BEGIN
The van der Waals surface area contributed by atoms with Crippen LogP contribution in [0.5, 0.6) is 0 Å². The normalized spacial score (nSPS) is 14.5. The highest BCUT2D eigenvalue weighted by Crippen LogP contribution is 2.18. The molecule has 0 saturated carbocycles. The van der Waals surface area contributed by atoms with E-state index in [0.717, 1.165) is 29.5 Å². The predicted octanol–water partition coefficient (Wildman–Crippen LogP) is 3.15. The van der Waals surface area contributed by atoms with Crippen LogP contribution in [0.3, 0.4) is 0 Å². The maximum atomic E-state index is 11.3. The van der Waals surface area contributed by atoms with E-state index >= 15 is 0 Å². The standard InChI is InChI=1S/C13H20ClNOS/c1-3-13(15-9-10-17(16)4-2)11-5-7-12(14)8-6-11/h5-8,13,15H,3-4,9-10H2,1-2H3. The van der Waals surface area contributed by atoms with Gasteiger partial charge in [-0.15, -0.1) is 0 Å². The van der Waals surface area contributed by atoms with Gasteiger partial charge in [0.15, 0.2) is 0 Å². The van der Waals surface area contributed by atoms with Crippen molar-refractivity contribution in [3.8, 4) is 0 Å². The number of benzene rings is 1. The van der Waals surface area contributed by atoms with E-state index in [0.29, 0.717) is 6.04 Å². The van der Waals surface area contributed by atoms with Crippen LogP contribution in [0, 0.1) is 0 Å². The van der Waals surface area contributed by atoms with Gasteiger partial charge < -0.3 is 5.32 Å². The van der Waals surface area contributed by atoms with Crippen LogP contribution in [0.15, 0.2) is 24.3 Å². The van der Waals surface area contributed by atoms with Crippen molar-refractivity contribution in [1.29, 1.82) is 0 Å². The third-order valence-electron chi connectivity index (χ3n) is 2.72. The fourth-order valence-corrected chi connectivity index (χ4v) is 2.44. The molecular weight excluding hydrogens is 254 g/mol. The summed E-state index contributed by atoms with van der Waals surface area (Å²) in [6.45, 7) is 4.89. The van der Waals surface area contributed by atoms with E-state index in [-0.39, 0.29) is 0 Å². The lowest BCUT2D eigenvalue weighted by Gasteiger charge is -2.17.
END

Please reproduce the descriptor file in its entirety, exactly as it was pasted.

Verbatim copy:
The van der Waals surface area contributed by atoms with Crippen LogP contribution in [0.5, 0.6) is 0 Å². The normalized spacial score (nSPS) is 14.5. The highest BCUT2D eigenvalue weighted by Crippen LogP contribution is 2.18. The molecule has 0 saturated carbocycles. The van der Waals surface area contributed by atoms with E-state index in [0.717, 1.165) is 29.5 Å². The predicted octanol–water partition coefficient (Wildman–Crippen LogP) is 3.15. The van der Waals surface area contributed by atoms with Crippen LogP contribution in [0.3, 0.4) is 0 Å². The maximum atomic E-state index is 11.3. The van der Waals surface area contributed by atoms with E-state index >= 15 is 0 Å². The standard InChI is InChI=1S/C13H20ClNOS/c1-3-13(15-9-10-17(16)4-2)11-5-7-12(14)8-6-11/h5-8,13,15H,3-4,9-10H2,1-2H3. The van der Waals surface area contributed by atoms with Gasteiger partial charge in [-0.15, -0.1) is 0 Å². The van der Waals surface area contributed by atoms with Gasteiger partial charge in [0.15, 0.2) is 0 Å². The van der Waals surface area contributed by atoms with Crippen molar-refractivity contribution in [3.8, 4) is 0 Å². The number of benzene rings is 1. The van der Waals surface area contributed by atoms with E-state index in [0.29, 0.717) is 6.04 Å². The van der Waals surface area contributed by atoms with Crippen LogP contribution in [0, 0.1) is 0 Å². The van der Waals surface area contributed by atoms with Gasteiger partial charge < -0.3 is 5.32 Å². The van der Waals surface area contributed by atoms with Crippen LogP contribution in [0.15, 0.2) is 24.3 Å². The van der Waals surface area contributed by atoms with Crippen molar-refractivity contribution in [1.29, 1.82) is 0 Å². The third-order valence-electron chi connectivity index (χ3n) is 2.72. The fourth-order valence-corrected chi connectivity index (χ4v) is 2.44. The molecular weight excluding hydrogens is 254 g/mol. The summed E-state index contributed by atoms with van der Waals surface area (Å²) in [6.45, 7) is 4.89. The van der Waals surface area contributed by atoms with E-state index in [-0.39, 0.29) is 0 Å². The lowest BCUT2D eigenvalue weighted by Gasteiger charge is -2.17.